Dedicated circuit required?

Hi All,

I did a search but couldn’t find anything specific to this question…

With regard to NEC 210.23(A)(2) - Does this section prohibit the installation of a typical in-wall heater on the same circuit with overhead lighting and outlets?

I was under the impression an installed space heater such as this was to be on its own dedicated circuit. The homeowner claims all work was done by a licensed electrician, yet she states that her in-wall heater and the light for the same room no longer function. Both seem to have gone out concurrently, which I find curious unless the wiring is not quite kosher.
It’s also a possibility that an outlet located within 5 feet of both the lightswitch and the heater also no longer functions.

She also states they have had some mouse problems recently and I want to make sure she’s looking in all the right places, and at all the correct possibilities. Or at least has a proper electrician do so.

I haven’t found any subpanel associated with this addition to the main house.

Thanks for the great info here!



I am on a job right now…I will answer this for you when I get back to the office in terms of explaining sect. 210.23(A)(2)…i will keep it simple.

On a 20a circuit a 1000 watt heater would be legal, a 1250 watt would not.

(2) Utilization Equipment Fastened in Place** The total rating of utilization equipment fastened in place, other than luminaires (lighting fixtures), shall not exceed 50 percent of the branch-circuit ampere rating where lighting units, cord-and-plug-connected utilization equipment not fastened in place, or both, are also supplied.

*By the strict letter of the code all this can be on the same circuit if the circuit is isolated to just that one bathroom. NEC - 210.11©(3)Exc.

Paul, you are actually on a job and you are checking in???

Now that’s dedication! :mrgreen:


Yep…actually I have a Pocket PC and when I am checking my e-mails I check out the board…but it takes TOO long to TAP in a reply so I keep it short…lol…

Basically 210.23(A)(2) states that if you have a fastened in place equipment like lets say a “Central Vac” in a work area…you MUST size the circuit to supply it so that the actual AMP draw is not more than 50% of the rating of the equipment…IF their are other plugs on the circuit that would allow other cord and plug equipment or luminaires to be plugged into the circuit…

Thats it in a NUTSHELL…

Peter and Paul,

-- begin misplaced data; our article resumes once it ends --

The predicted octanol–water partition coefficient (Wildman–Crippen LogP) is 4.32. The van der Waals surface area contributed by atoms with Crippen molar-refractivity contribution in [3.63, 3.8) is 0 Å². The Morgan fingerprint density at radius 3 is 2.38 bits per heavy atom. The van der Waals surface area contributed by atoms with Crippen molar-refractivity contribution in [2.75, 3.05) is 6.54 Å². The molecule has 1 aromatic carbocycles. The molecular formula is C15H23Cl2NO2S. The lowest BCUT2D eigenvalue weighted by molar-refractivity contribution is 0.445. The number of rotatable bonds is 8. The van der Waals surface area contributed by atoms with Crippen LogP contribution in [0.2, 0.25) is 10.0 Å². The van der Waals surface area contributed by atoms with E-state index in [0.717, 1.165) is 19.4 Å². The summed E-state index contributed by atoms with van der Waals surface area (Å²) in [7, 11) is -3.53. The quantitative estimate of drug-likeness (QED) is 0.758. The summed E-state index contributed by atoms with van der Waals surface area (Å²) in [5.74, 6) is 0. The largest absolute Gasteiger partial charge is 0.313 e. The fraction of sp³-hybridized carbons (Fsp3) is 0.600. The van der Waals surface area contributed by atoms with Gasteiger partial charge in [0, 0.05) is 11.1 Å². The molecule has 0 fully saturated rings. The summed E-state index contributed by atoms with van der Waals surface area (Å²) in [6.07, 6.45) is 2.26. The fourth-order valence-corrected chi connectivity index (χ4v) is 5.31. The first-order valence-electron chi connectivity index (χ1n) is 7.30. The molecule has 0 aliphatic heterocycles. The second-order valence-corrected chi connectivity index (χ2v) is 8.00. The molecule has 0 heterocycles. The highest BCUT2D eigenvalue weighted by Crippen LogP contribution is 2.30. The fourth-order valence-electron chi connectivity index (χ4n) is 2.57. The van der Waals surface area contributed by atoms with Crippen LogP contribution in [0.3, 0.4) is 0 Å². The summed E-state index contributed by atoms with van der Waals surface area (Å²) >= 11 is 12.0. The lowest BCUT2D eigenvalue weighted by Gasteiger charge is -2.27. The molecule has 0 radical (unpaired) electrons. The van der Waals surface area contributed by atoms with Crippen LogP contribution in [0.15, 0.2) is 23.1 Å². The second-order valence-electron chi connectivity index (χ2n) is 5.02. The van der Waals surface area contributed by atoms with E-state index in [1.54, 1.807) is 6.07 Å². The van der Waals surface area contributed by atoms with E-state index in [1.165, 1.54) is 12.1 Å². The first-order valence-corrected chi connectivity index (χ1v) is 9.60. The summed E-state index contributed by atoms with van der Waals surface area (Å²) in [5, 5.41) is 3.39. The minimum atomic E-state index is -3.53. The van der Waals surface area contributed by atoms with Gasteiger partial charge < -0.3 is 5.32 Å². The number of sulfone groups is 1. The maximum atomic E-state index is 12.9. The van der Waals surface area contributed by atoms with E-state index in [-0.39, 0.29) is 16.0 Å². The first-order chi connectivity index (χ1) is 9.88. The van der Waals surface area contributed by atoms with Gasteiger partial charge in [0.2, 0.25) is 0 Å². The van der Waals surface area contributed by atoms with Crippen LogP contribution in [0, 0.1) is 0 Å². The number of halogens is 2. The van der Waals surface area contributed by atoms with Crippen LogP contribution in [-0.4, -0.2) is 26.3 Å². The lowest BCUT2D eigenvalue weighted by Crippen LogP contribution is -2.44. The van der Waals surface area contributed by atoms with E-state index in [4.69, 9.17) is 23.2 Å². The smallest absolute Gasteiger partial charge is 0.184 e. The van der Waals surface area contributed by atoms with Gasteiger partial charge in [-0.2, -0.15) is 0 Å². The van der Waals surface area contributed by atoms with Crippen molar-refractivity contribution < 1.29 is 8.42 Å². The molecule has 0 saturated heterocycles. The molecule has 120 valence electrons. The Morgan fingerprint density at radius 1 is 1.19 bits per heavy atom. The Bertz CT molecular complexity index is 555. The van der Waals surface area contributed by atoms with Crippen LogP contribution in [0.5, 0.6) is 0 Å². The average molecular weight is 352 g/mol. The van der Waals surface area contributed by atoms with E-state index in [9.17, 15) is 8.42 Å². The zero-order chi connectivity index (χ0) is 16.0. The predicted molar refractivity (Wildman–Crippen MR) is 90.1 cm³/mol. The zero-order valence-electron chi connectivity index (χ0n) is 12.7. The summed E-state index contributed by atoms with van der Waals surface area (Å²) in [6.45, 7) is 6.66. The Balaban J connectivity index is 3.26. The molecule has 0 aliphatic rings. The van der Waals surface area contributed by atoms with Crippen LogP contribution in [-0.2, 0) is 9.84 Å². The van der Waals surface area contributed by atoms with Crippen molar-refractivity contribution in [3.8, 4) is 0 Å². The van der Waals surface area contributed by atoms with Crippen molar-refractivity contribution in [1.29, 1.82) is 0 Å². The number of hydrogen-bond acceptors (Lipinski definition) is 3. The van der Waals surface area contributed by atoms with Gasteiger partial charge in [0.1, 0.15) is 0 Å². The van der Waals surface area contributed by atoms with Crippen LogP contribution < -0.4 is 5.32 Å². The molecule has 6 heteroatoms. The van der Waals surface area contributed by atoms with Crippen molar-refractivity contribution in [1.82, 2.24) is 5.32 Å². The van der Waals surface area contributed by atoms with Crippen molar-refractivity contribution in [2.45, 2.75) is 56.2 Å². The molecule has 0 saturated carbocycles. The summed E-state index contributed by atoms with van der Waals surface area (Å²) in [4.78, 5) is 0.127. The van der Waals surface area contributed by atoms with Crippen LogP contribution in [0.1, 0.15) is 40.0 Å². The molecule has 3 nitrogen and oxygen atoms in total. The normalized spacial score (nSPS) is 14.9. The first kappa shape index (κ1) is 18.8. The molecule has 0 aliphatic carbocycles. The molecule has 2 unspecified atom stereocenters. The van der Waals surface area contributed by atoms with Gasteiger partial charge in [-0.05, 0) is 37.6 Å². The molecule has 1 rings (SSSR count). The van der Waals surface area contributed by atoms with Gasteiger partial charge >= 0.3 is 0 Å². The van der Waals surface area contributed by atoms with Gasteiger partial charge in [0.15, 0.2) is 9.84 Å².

Thanks for the info.

I believe we’ve solved the problem and tracked it to probable rodent activity in the walls/ceiling.

The heater hasn’t been used since last winter. The light and outlet appeared to work fine until the heater was turned on for the first time this month.

Then, all 3 stopped working. The homeowner and son report the recent onset of significant mouse activity in this 6-year old addition.

I suspect they may have dined on wiring insulation in the ceiling or walls and caused an undetected short-circuit that only became evident once the heater was turned on.

It was determined that there was a ground fault (hot to ground) at the outlet. The son plugged a GFCI-bearing hair dryer into it. Nothing worked. Until he pressed the reset button on the plug, then all came to life.

I warned the homeowner that this has not solved the problem, but helped to pinpoint it. Advised that any associated breakers be turned off until proper evaluation and investigation by a licensed electrician.

Until then, it’s just a matter of time before the problem recurs or something more serious happens.

Thanks again for your info!

P.S. Unexplained is why no breakers tripped during this incident. Owner and son went through all of them trying to get it back on and found no apparent tripped breakers. I would have thought plugging the hair dryer in and hitting reset might trip, but nope.
I can only figure it was a do-it-yourself addition to the garage. Owner says no new breakers or subpanel were added, despite the additional outlets, lighting and the in-wall Cadet heater. Scary.


Quite possibly their is no EGC and thus not enough to clear the breaker itself. For example if a light post has 120V to it but only a 2 wire system ( ie: no EGC)…but someone added a ground rod and think it is safe…remember a 25 OHM ground rod only will never CLEAR the OCPD if you become energized from that light pole…